The Case of the Mysterious Seed Thief

by DFS-Pet-Blog on October 20, 2009

squirrel**Guest post from Keith G.**

As a “bird guy,” I spend a lot of time not just with my own indoor flock but enjoying the bounty of wild birds found here in Northern Wisconsin as well. That was, until someone began sabotaging my feeder. I would awake every morning to find the feeder, which I had filled the day before, on the ground, toppled over, emptied of seed. Thus, with a tweed jacket and magnifying glass in hand, began the Case of the Mysterious Seed Thief!

Ok, I admit I’m being a bit dramatic, but I’ve always wanted to play detective. So I put those detective skills to use in order to determine what the heck was happening to my feeder. First, I had to assess the crime scene – the back patio.

Our apartment has a back patio that sits beneath a suspended second-floor deck, which I’ve always enjoyed because it gives me lots of places to hang bird feeders. I have two suet feeders hanging from opposite ends of the deck’s bottom support beam, but those were largely undisturbed except for the giant woodpecker-made holes in the suet cakes. The centrally located seed feeder was the problem.

My first theory was that a large bird such as a crow or a blue jay might be too large for the feeder and could have knocked it over. That theory was shot down later that day after I watched blue jay after blue jay come and feed from the feeder without it so much as tilting. Discouraged, I did what most great detectives do when searching for an answer: I took a nap.

The Squirrel Be-Gone feeder helps thwart seed thieves

Squirrel-proof feeders like the Squirrel Be-Gone feeder help thwart seed thieves

It wasn’t long before my slumber was broken by the sound of a thief. I opened my eyes and gasped in disbelief. Hanging upside down from the overhead deck was a squirrel – and this squirrel was on a mission. He slowly and methodically worked the feeder back and forth until the nylon rope holding the top of the feeder to the metal hanger loosened, tilting the feeder, spilling the seed, and sending the plastic feeder crashing down to the deck. And then the squirrel was gone, only to appear seconds later on the ground to collect his prize – my seeds!

The ninja-squirrel had won this battle, but he would not win the war. As it turns out, there are people smarter than squirrels (or me, obviously) who designed feeders to thwart these sneaky seed thieves. Squirrel-proof bird feeders such as the Squirrel Be-Gone Feeder have special features such as a weight-sensitive outer metal cage that is spring-loaded and closes off feeding ports when squirrels climb on, and a top baffle to prevent them from getting inside. I replaced my squirrel-scorned feeder with a new, fancy squirrel-proof feeder and thus, with little to no detective skills involved, solved the Case of the Mysterious Seed Thief! (cue dramatic ending music)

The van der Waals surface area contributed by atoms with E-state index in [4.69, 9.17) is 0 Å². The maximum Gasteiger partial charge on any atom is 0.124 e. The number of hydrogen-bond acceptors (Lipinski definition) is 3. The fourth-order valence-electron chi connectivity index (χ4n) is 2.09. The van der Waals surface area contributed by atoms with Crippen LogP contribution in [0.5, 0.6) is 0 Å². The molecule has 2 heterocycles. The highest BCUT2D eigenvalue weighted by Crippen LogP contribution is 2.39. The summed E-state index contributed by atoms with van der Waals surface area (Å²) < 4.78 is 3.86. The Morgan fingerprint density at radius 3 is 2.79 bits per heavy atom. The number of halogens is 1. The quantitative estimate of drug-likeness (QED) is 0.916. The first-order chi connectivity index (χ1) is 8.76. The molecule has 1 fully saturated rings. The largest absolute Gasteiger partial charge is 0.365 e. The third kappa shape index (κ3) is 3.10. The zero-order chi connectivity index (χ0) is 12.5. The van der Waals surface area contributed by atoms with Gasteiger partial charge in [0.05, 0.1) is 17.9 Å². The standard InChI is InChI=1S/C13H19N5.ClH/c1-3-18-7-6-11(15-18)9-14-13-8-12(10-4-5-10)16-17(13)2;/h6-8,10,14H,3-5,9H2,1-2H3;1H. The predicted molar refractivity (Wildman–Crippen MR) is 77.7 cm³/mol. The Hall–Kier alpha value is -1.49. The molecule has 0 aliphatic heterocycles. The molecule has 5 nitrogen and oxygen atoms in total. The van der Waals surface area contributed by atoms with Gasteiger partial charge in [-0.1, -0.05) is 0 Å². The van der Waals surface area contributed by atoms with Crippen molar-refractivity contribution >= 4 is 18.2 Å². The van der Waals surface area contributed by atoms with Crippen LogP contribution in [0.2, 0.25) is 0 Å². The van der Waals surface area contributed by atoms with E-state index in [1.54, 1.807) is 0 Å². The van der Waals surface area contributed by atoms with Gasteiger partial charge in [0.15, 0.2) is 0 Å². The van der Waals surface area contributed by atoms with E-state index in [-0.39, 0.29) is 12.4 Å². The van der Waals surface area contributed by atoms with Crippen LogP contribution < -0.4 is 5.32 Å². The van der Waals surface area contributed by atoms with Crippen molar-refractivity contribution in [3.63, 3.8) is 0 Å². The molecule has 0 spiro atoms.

{ 2 comments… read them below or add one }

Norene Bartek October 21, 2009 at 9:08 pm

Loved this post. For the longest time, I couldn’t figure out what was drinking all the nectar from my hummingbird feeder, because I never saw any hummingbirds. Then one day I happened to look out the window, and there was a squirrel upside down sucking all the nectar out! They sure are brats!

Sarah November 2, 2009 at 3:00 pm

Great post, Keith!
You’re right…squirrels are irritating, and very clever, pests. I recently watched one hang upside down from my seed feeder chain, stuffing his face with sunflower seed until I opened the window to yell. Unfortunately, once I did that, he jumped off the feeder and made it spin around so fast that all the mixed seed (in the other half of the feeder) spun out and showered the ground. Sigh. Well, at least I have a lot of ground-feeding birds in my neighborhood.
I have since moved the feeder to a shepherd’s hook with a pole baffle. I truly hope the baffle does its job, since seed isn’t free and the birds are much more entertaining! Darn squirrels.

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